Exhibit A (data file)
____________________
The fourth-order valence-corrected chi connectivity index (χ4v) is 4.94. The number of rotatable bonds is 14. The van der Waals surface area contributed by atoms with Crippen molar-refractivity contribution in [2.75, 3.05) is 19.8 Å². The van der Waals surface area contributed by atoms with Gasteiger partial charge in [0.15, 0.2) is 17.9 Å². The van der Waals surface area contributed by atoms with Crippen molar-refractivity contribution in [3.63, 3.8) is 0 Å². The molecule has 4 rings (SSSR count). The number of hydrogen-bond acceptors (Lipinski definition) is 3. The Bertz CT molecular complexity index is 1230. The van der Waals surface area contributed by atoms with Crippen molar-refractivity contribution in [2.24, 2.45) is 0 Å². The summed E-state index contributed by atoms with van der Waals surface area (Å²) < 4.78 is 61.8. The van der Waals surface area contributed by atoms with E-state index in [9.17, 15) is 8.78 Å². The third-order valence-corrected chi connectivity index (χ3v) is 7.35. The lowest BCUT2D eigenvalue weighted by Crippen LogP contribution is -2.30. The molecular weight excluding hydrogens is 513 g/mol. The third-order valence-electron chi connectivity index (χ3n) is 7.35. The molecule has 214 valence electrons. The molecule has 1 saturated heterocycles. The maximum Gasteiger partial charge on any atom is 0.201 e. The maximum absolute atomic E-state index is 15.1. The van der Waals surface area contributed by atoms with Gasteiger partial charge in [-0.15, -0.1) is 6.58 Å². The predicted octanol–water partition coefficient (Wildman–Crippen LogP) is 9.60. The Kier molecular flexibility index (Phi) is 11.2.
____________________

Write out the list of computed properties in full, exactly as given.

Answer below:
The fourth-order valence-corrected chi connectivity index (χ4v) is 4.94. The number of rotatable bonds is 14. The van der Waals surface area contributed by atoms with Crippen molar-refractivity contribution in [2.75, 3.05) is 19.8 Å². The van der Waals surface area contributed by atoms with Gasteiger partial charge in [0.15, 0.2) is 17.9 Å². The van der Waals surface area contributed by atoms with Crippen molar-refractivity contribution in [3.63, 3.8) is 0 Å². The molecule has 4 rings (SSSR count). The number of hydrogen-bond acceptors (Lipinski definition) is 3. The Bertz CT molecular complexity index is 1230. The van der Waals surface area contributed by atoms with Crippen molar-refractivity contribution in [2.24, 2.45) is 0 Å². The summed E-state index contributed by atoms with van der Waals surface area (Å²) < 4.78 is 61.8. The van der Waals surface area contributed by atoms with E-state index in [9.17, 15) is 8.78 Å². The third-order valence-corrected chi connectivity index (χ3v) is 7.35. The lowest BCUT2D eigenvalue weighted by Crippen LogP contribution is -2.30. The molecular weight excluding hydrogens is 513 g/mol. The third-order valence-electron chi connectivity index (χ3n) is 7.35. The molecule has 214 valence electrons. The molecule has 1 saturated heterocycles. The maximum Gasteiger partial charge on any atom is 0.201 e. The maximum absolute atomic E-state index is 15.1. The van der Waals surface area contributed by atoms with Gasteiger partial charge in [-0.15, -0.1) is 6.58 Å². The predicted octanol–water partition coefficient (Wildman–Crippen LogP) is 9.60. The Kier molecular flexibility index (Phi) is 11.2.